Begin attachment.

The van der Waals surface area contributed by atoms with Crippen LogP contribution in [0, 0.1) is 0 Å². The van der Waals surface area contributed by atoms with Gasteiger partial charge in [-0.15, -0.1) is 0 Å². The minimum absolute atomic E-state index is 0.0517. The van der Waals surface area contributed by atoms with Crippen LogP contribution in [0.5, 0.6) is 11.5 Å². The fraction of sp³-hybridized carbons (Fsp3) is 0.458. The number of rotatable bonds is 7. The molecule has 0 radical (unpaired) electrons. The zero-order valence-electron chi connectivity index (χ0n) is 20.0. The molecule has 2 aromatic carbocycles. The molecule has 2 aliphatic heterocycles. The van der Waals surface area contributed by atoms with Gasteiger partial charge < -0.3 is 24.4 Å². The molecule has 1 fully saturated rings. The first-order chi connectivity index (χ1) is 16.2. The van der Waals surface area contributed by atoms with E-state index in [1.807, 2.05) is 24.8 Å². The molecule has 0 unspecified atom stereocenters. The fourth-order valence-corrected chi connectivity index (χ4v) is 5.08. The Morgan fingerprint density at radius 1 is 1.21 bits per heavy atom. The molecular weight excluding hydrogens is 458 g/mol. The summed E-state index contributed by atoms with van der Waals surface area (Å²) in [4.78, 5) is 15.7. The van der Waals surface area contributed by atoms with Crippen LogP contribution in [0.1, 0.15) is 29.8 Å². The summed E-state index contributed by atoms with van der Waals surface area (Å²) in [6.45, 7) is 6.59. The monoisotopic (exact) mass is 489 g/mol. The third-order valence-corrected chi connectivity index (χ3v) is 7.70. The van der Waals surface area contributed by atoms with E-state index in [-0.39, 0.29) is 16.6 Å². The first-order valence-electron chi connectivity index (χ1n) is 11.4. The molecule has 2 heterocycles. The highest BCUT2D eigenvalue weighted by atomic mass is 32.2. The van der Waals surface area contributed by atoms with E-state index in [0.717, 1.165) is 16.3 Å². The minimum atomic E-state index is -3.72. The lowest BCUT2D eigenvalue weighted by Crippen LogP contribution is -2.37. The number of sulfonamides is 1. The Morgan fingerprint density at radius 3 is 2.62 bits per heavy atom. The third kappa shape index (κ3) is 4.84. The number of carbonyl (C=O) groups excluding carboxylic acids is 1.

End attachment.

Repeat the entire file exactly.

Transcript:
The van der Waals surface area contributed by atoms with Crippen LogP contribution in [0, 0.1) is 0 Å². The van der Waals surface area contributed by atoms with Gasteiger partial charge in [-0.15, -0.1) is 0 Å². The minimum absolute atomic E-state index is 0.0517. The van der Waals surface area contributed by atoms with Crippen LogP contribution in [0.5, 0.6) is 11.5 Å². The fraction of sp³-hybridized carbons (Fsp3) is 0.458. The number of rotatable bonds is 7. The molecule has 0 radical (unpaired) electrons. The zero-order valence-electron chi connectivity index (χ0n) is 20.0. The molecule has 2 aromatic carbocycles. The molecule has 2 aliphatic heterocycles. The van der Waals surface area contributed by atoms with Gasteiger partial charge < -0.3 is 24.4 Å². The molecule has 1 fully saturated rings. The first-order chi connectivity index (χ1) is 16.2. The van der Waals surface area contributed by atoms with E-state index in [1.807, 2.05) is 24.8 Å². The molecule has 0 unspecified atom stereocenters. The fourth-order valence-corrected chi connectivity index (χ4v) is 5.08. The Morgan fingerprint density at radius 1 is 1.21 bits per heavy atom. The molecular weight excluding hydrogens is 458 g/mol. The summed E-state index contributed by atoms with van der Waals surface area (Å²) in [4.78, 5) is 15.7. The van der Waals surface area contributed by atoms with Crippen LogP contribution in [0.1, 0.15) is 29.8 Å². The summed E-state index contributed by atoms with van der Waals surface area (Å²) in [6.45, 7) is 6.59. The monoisotopic (exact) mass is 489 g/mol. The third-order valence-corrected chi connectivity index (χ3v) is 7.70. The van der Waals surface area contributed by atoms with E-state index in [-0.39, 0.29) is 16.6 Å². The first-order valence-electron chi connectivity index (χ1n) is 11.4. The molecule has 2 heterocycles. The highest BCUT2D eigenvalue weighted by atomic mass is 32.2. The van der Waals surface area contributed by atoms with E-state index in [0.717, 1.165) is 16.3 Å². The minimum atomic E-state index is -3.72. The lowest BCUT2D eigenvalue weighted by Crippen LogP contribution is -2.37. The number of sulfonamides is 1. The Morgan fingerprint density at radius 3 is 2.62 bits per heavy atom. The third kappa shape index (κ3) is 4.84. The number of carbonyl (C=O) groups excluding carboxylic acids is 1.